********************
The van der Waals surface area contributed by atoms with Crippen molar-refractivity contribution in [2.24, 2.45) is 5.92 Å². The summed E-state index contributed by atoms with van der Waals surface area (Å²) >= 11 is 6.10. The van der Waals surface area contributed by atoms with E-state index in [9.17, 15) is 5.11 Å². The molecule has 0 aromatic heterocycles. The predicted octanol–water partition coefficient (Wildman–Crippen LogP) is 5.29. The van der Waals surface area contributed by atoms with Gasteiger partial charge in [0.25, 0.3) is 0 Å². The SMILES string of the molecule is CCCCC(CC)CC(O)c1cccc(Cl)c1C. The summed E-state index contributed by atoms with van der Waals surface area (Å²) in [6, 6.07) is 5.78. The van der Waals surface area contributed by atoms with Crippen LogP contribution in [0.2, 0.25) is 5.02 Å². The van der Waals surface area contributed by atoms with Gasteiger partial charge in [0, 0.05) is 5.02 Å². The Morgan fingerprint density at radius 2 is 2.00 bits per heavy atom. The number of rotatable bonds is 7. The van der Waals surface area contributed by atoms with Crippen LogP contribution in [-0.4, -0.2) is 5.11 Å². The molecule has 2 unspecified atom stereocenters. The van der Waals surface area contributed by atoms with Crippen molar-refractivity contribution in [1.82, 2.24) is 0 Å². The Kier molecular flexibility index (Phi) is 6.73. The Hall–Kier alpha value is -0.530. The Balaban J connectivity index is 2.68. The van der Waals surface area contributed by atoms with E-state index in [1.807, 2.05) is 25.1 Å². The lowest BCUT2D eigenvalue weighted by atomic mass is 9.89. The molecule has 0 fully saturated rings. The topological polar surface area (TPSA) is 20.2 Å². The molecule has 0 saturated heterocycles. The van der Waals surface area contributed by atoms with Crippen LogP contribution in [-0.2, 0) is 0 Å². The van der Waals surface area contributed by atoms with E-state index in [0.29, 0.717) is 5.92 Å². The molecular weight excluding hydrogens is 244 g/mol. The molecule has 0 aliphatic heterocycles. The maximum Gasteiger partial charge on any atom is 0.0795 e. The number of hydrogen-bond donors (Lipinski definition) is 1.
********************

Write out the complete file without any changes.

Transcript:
The van der Waals surface area contributed by atoms with Crippen molar-refractivity contribution in [2.24, 2.45) is 5.92 Å². The summed E-state index contributed by atoms with van der Waals surface area (Å²) >= 11 is 6.10. The van der Waals surface area contributed by atoms with E-state index in [9.17, 15) is 5.11 Å². The molecule has 0 aromatic heterocycles. The predicted octanol–water partition coefficient (Wildman–Crippen LogP) is 5.29. The van der Waals surface area contributed by atoms with Gasteiger partial charge in [0.25, 0.3) is 0 Å². The SMILES string of the molecule is CCCCC(CC)CC(O)c1cccc(Cl)c1C. The summed E-state index contributed by atoms with van der Waals surface area (Å²) in [6, 6.07) is 5.78. The van der Waals surface area contributed by atoms with Crippen LogP contribution in [0.2, 0.25) is 5.02 Å². The van der Waals surface area contributed by atoms with Gasteiger partial charge in [0, 0.05) is 5.02 Å². The Morgan fingerprint density at radius 2 is 2.00 bits per heavy atom. The number of rotatable bonds is 7. The van der Waals surface area contributed by atoms with Crippen LogP contribution in [-0.4, -0.2) is 5.11 Å². The molecule has 2 unspecified atom stereocenters. The van der Waals surface area contributed by atoms with Crippen molar-refractivity contribution in [1.82, 2.24) is 0 Å². The Kier molecular flexibility index (Phi) is 6.73. The Hall–Kier alpha value is -0.530. The Balaban J connectivity index is 2.68. The van der Waals surface area contributed by atoms with E-state index in [1.807, 2.05) is 25.1 Å². The lowest BCUT2D eigenvalue weighted by atomic mass is 9.89. The molecule has 0 fully saturated rings. The topological polar surface area (TPSA) is 20.2 Å². The molecule has 0 saturated heterocycles. The van der Waals surface area contributed by atoms with Crippen LogP contribution in [-0.2, 0) is 0 Å². The van der Waals surface area contributed by atoms with E-state index in [0.29, 0.717) is 5.92 Å². The molecular weight excluding hydrogens is 244 g/mol. The molecule has 0 aliphatic heterocycles. The maximum Gasteiger partial charge on any atom is 0.0795 e. The number of hydrogen-bond donors (Lipinski definition) is 1.